It is a dynamic index which requires monitoring the population of interest over time.
It can be measured with two indices: accumulated incidence and density (or rate) of incidence.
The accumulated incidence is the proportion of individuals who develop the event during the period of monitoring.
Rate of incidence.
Number of new cases of a disease or other events during a certain period of time, divided by the number of people exposed to the risk during this period.
This is the proportion of individuals of a population presenting the event at a certain time, or during a certain period of time. Number of cases of a disease in a given population and at a given time.
For example, the prevalence of diabetes in Madrid in 2001 is the proportion of individuals of that province who in 2001 suffered from the disease.
Rate of prevalence.
Total number of individuals who present an attribute or suffer from a disease at a given time or during a given period of time, divided by the population at risk of having the attribute or the disease at that time or in the middle of the period considered.
Measures the dispersion of the variable around the mean.
Expected value or expectation or mean.
Measure of the variation of a series of observations; it is equal to the sum of the squares of the deviations with respect to the mean, divided by the number of degrees of freedom of the series. Its square root is the standard deviation.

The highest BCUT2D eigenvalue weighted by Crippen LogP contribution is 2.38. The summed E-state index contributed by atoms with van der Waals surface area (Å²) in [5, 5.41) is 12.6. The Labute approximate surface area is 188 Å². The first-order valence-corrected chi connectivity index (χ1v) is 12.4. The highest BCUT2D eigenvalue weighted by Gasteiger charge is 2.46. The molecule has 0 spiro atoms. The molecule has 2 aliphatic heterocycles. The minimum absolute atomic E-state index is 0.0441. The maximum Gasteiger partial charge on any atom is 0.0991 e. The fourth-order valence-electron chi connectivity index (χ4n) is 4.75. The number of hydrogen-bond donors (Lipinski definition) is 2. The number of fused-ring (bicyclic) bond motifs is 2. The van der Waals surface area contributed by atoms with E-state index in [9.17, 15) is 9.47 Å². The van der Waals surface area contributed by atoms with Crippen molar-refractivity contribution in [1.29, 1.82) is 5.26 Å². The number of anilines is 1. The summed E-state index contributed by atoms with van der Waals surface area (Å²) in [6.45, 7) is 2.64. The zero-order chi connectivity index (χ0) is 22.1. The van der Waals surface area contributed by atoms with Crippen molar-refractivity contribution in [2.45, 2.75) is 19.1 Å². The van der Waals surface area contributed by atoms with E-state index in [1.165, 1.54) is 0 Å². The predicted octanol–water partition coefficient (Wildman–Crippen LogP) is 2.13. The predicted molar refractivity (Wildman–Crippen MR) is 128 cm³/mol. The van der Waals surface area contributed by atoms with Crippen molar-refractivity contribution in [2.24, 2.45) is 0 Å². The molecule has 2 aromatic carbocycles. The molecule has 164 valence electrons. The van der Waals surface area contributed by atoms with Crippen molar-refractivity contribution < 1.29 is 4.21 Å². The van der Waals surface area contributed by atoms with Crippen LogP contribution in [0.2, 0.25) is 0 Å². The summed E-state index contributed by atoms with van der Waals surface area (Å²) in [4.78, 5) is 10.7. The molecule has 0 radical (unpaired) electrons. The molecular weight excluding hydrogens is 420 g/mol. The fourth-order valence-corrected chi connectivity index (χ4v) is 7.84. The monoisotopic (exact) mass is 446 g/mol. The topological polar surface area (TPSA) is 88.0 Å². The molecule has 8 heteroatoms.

12th AMPLITUDE OR RANGE:
The difference between the maximum value (this is a sample value such that there are no sample values over and above it) and the minimum value (this is a sample value such that there are no sample values under it) of the values of a variable.
100% of the sample values are found within the amplitude of a variable.
Difference between the maximum and minimum value of a sample or a population. It is only valid in continuous variables.
13th MEASURE OF THE DISPERSION OF A SAMPLE:
This is the positive square root of the variance.
where y is the mean of the sample. 68.3% of the observations are included between standard deviations -1 and +1; 95.4% between -2 and +2, and practically 99.7% between -3 and +3; therefore, in a normal distribution it is expected that only 0.3% of the observations carried out will differ from the mean in more than three standard deviations.
14th STATISTICALLY SIGNIFICANT DIFFERENCES:
The differences between what is observed and what is assumed in the null hypothesis cannot be explained by chance.
15th BIMODAL DISTRIBUTION:
Frequency distribution with two zones of frequency density (which determine two modes) separated by an intermediate zone of low frequency of observations.
16th BINOMIAL DISTRIBUTION:
Distribution of the probability of observing x events in the course of n independent observations in which, in each observation, a probability p identical to the appearance of the event is assumed.
The result of each test should be dichotomous, that is, with two possibilities which mutually exclude each other (for example, presence or absence of disease).
17th FACTORIAL DESIGN:
Design applied in trials in which two or more treatments are tested separately or together, so that interactions between them can be measured.
If the trial includes two drugs or therapeutic interventions A and B, four groups are formed: one treated with A and placebo of B, another one treated with B and placebo of A, another treated simultaneously with A and B and another one treated with placebo A + placebo B.
18th FREQUENCY DISTRIBUTION:
Graph or table showing the frequency with which a value or characteristic occurs in a population or sample according to categories or sub-groups.